|“Australians will remember him, first, as the World Youth Day Pope, joining the young people of the world in Sydney in 2008.”|
Homily of Most Rev Anthony Fisher OP - Mass for the Pope on the Occasion of the Announcement of the Resignation of Pope Benedict XVI, St Patrick’s Cathedral, Parramatta, Tuesday 12 February 2013
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The resignation of Pope Benedict XVI for reasons of health is a cause of great sadness for the world’s 1.2 billion Catholics, but also of heartfelt thanksgiving: for this Pope has given his all.
In 2005 Pope Benedict succeeded one of the greatest popes of all time. Pope John Paul II, or ‘John Paul the Great’ as many have called him, was his close friend. Benedict succeeded him in the task of unpacking the documents of the Second Vatican Council and articulating the Church’s faith for today’s world.
Benedict was the third pope to visit Australia. Australians will remember him, first, as the World Youth Day Pope, joining the young people of the world in Sydney in 2008. He began his time in Australia by spending a few days resting in our Diocese at Kenthurst. The word ‘Pope’ comes from the word ‘papa’, father or Daddy. When Benedict XVI engaged with the young people here in Sydney it was as their spiritual Daddy or even their spiritual Granddad, a grandfather to half a million, who recognised he truly loved them and in whom they encountered the love of God.
He also made his historic apology to victims of clergy child abuse while he was here in Sydney – an apology that the Bishops of New South Wales will repeat in their pastoral letter on Ash Wednesday tomorrow.
Secondly, Australians will remember him as the Pope who canonised St Mary of the Cross, and Parramattans as the one who gave her to us as our diocesan patron. Papas are supposed not just to give us words but to give us an example, a living word. Benedict XVI is undoubtedly a holy man himself and therefore readily recognised in Mary MacKillop, a woman of great faith who helped to build this country through education for the poor.
Thirdly, he is one of the great theologians of our time. After nearly eight years the Church and the world have come to see that he is not just a towering intellect but also a great communicator of the Faith – a Teacher-Pope, a true papa in this third sense that parents nurture their children in the faith. His unique command of the truths of Christian doctrine and his singular ability to make those truths come alive catechetically and homiletically have been a great gift to the Church in troubled times. As a great lover of the Sacred Liturgy his profound theology has been developed not in his desk chair so much as on his knees.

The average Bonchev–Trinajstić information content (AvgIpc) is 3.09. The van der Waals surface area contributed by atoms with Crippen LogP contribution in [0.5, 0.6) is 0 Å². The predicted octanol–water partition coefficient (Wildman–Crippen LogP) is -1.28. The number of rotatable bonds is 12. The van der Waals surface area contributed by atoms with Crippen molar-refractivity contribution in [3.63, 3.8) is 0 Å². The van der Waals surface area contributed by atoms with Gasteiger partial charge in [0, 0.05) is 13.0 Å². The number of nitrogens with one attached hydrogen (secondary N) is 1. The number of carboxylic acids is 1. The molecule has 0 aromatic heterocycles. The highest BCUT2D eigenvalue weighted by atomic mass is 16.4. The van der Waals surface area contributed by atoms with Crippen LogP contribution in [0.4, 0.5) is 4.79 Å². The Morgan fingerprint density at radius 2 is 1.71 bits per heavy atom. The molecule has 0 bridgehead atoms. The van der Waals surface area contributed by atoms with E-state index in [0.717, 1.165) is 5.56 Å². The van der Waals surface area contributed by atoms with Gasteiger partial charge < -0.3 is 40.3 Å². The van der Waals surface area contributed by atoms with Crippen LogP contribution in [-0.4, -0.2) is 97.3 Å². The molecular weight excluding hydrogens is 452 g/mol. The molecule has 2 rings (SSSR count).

Again and again he has called us back to the foundations of our faith in the Holy Scriptures and Tradition, the Word of God alive and active in our day, ever ancient and ever new. He has been convinced that Catholic truth speaks volumes to our times and hundreds of those volumes have been his own.
The world still waits with bated breath to hear the words of the Christ and these they hear through His Vicar. God and the world still wait to hear Peter’s answer on behalf of all the Church to the question: who do you say Jesus is? Peter still answers, in the voice of his German successor, “You are the Christ, the Son of the living God!”
Christ responds, now as then: And you are Peter, the rock upon which I will build my irrepressible Church, the one to whom I give the keys of the kingdom of heaven, the one who must bind and loose definitively. Wherever you travel, even as far as Australia, you will be watched as I was watched, greeted as I was greeted, loved and hated as I was loved and hated.
From the earliest times the role of the papacy has been this: to be the authentic witness to Jesus Christ “the Son of the Living God” and to His Gospel of life and love, of truth and goodness, of beauty and glory; to be, as binder and looser, the teacher and guarantor that what we receive we receive from Christ; to be also chief shepherd of the flock of Christ, a pastor who tends faithful in needs, feeding as much binding and loosing; to be a principle of continuity-in-change and on unity-in-diversity; to be servant of the servants of God.
We thank Pope Benedict for giving himself heart and soul to the task of being Successor of Peter despite declining health. We offer this Mass in thanksgiving for him as our Holy Father, our Papa, these past eight years, and as the Church’s good servant for many years before that. We pray for him in his remaining two weeks as Pope and in his retirement. We also pray at this time for Australia’s elector, Cardinal George Pell, and the other cardinals who must choose a new Pope, that they will be inspired by the Holy Spirit to find us another great spiritual leader.